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Your search has returned 34 articles:
  • News

    Fertility and Pollution: Dirty air, ozone linked to sperm troubles

    Men might improve their fertility by reducing how much pollution they breathe in. The dirtier the air, the lower a man's sperm count and the more sperm with fragmented DNA he produces, two new studies suggest.

    However, neither report directly links the decline in sperm quality to fertility problems.

    "The decrease is not enormous," comments environmental chemist Brian McCarry of...

    10/05/2005 - 11:59 Earth & Environment
  • News

    Untangling a Web: The Internet gets a new look

    The Internet may be everywhere and nowhere, but that's not stopping information engineers from mapping it. An atlas that accurately shows the physical path of information from one computer to another could protect the Internet from massive failures after, say, an earthquake or a terrorist attack. The latest finding by Internet cartographers offers some good news: Routing computers—the...

    10/05/2005 - 11:38 Computing
  • News

    Nobel prizes: The power of original thinking

    Physiology or Medicine

    Two Australian scientists who showed that bacteria can cause stomach ulcers have won the 2005 Nobel Prize for Physiology or Medicine.

    The researchers made their discovery 23 years ago, at a time when ulcers were thought to result mainly from excess stomach acid brought on by stress and spicy food. In 1979, J. Robin Warren, a pathologist at the Royal...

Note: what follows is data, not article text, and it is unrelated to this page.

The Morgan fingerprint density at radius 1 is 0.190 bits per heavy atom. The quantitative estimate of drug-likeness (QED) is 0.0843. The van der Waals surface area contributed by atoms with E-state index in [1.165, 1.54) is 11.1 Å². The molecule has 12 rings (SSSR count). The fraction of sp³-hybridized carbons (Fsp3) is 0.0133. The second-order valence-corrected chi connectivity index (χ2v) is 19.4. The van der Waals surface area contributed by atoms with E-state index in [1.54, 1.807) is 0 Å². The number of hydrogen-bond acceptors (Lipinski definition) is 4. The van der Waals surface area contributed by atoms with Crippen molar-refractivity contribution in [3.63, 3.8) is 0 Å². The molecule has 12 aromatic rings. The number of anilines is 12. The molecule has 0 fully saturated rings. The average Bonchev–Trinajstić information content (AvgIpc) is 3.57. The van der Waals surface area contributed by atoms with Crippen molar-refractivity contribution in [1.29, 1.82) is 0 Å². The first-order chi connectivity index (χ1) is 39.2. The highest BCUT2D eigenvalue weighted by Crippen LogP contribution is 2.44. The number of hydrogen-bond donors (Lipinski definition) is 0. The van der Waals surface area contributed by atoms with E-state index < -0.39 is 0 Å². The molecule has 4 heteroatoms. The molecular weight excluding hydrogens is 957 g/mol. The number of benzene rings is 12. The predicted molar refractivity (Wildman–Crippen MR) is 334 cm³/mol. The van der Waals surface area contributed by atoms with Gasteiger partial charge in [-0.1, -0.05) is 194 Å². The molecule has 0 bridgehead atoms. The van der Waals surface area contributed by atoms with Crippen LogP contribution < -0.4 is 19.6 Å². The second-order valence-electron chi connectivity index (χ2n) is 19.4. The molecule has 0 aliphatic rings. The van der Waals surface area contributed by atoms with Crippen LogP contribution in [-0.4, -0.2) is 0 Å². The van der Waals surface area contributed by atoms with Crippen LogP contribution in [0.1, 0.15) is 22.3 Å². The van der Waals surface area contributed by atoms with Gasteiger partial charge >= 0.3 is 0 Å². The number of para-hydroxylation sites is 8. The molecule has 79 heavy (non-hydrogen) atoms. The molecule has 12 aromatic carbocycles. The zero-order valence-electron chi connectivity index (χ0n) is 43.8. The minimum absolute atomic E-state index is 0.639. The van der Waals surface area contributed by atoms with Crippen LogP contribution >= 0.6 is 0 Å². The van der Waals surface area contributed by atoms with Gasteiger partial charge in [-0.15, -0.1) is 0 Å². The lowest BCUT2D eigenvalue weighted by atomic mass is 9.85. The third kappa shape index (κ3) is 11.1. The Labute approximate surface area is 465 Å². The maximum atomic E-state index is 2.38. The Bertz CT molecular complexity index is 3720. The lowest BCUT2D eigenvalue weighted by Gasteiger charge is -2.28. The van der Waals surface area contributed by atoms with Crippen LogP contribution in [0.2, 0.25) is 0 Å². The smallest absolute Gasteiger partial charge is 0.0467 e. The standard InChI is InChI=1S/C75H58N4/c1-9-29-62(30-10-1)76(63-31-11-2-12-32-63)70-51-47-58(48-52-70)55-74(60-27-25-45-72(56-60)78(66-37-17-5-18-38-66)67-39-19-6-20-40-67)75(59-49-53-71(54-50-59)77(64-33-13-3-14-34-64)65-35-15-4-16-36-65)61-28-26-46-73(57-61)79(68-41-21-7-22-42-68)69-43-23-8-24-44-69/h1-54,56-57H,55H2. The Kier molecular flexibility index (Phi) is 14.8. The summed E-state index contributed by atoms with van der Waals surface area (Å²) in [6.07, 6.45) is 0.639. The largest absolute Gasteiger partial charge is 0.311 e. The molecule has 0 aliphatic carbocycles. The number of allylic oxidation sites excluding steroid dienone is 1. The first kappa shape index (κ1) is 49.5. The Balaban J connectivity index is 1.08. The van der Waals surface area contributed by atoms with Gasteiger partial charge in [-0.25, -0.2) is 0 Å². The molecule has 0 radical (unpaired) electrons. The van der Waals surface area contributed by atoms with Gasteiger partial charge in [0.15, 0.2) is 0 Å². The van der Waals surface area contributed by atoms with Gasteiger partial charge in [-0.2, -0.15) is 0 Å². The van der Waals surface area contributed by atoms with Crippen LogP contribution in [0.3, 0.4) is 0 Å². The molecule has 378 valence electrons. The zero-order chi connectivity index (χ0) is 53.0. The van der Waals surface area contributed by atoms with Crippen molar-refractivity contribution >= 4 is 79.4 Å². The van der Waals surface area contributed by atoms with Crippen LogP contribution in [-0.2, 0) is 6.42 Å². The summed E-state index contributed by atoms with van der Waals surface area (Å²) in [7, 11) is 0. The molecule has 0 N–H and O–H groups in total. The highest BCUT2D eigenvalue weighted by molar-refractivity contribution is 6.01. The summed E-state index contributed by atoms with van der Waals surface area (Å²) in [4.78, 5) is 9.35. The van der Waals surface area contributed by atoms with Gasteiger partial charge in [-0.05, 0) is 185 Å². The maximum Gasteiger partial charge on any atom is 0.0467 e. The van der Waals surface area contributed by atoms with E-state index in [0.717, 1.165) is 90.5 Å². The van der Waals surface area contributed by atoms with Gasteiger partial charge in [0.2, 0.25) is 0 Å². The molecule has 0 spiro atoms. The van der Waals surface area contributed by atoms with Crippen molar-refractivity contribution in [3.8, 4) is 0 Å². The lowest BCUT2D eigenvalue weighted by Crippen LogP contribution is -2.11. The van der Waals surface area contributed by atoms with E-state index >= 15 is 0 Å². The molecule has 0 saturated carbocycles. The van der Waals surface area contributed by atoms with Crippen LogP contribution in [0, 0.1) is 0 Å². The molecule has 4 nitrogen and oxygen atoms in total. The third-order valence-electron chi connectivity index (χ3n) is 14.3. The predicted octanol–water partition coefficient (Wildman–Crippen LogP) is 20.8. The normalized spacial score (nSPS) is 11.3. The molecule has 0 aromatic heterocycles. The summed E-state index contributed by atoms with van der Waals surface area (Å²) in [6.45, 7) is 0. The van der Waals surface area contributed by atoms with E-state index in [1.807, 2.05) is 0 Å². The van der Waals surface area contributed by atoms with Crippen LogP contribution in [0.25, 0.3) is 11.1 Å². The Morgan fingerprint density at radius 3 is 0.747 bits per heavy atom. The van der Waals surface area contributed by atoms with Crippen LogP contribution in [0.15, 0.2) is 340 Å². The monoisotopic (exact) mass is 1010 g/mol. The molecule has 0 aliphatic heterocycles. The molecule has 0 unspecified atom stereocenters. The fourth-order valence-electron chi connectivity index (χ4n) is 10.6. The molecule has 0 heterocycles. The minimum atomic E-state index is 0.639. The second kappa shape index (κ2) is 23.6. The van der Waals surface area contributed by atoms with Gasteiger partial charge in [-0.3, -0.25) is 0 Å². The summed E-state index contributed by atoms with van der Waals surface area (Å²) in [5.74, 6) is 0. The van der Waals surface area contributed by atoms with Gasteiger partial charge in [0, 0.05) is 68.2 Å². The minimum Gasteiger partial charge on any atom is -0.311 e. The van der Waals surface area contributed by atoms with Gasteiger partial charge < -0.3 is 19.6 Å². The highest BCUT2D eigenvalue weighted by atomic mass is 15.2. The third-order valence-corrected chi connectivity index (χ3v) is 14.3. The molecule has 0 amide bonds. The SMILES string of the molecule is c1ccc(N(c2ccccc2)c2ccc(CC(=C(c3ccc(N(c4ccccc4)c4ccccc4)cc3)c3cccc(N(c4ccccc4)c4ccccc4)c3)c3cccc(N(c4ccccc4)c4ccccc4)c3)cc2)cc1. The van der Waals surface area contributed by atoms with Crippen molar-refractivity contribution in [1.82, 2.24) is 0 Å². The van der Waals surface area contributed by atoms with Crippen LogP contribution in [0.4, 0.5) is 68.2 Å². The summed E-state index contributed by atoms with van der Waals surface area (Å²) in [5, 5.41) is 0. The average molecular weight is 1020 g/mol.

10/05/2005 - 10:52 Humans & Society
  • News

    Saturnian sponge

    The first close-up portrait of Saturn's icy, tumbling moon Hyperion reveals a spongy-looking surface unlike that of any other known moon. Recorded by the Cassini spacecraft, the spongelike appearance might be the result of closely packed craters that have retained their clean shape, says Cassini researcher Peter Thomas of Cornell University. The debris from impacts that excavated the craters...

    10/05/2005 - 10:15 Planetary Science
  • News

    Heart of the Matter: Scanning scope digs deeper into microchips

    Princesses may feel peas under huge stacks of mattresses, but semiconductor manufacturers have a much harder time detecting minuscule defects within the crystalline layers of their microchips. So, they have difficulty determining when something goes wrong in the manufacturing process. Now, researchers have developed a noninvasive imaging technique that lets them see deep inside a chip.

    10/05/2005 - 10:02 Materials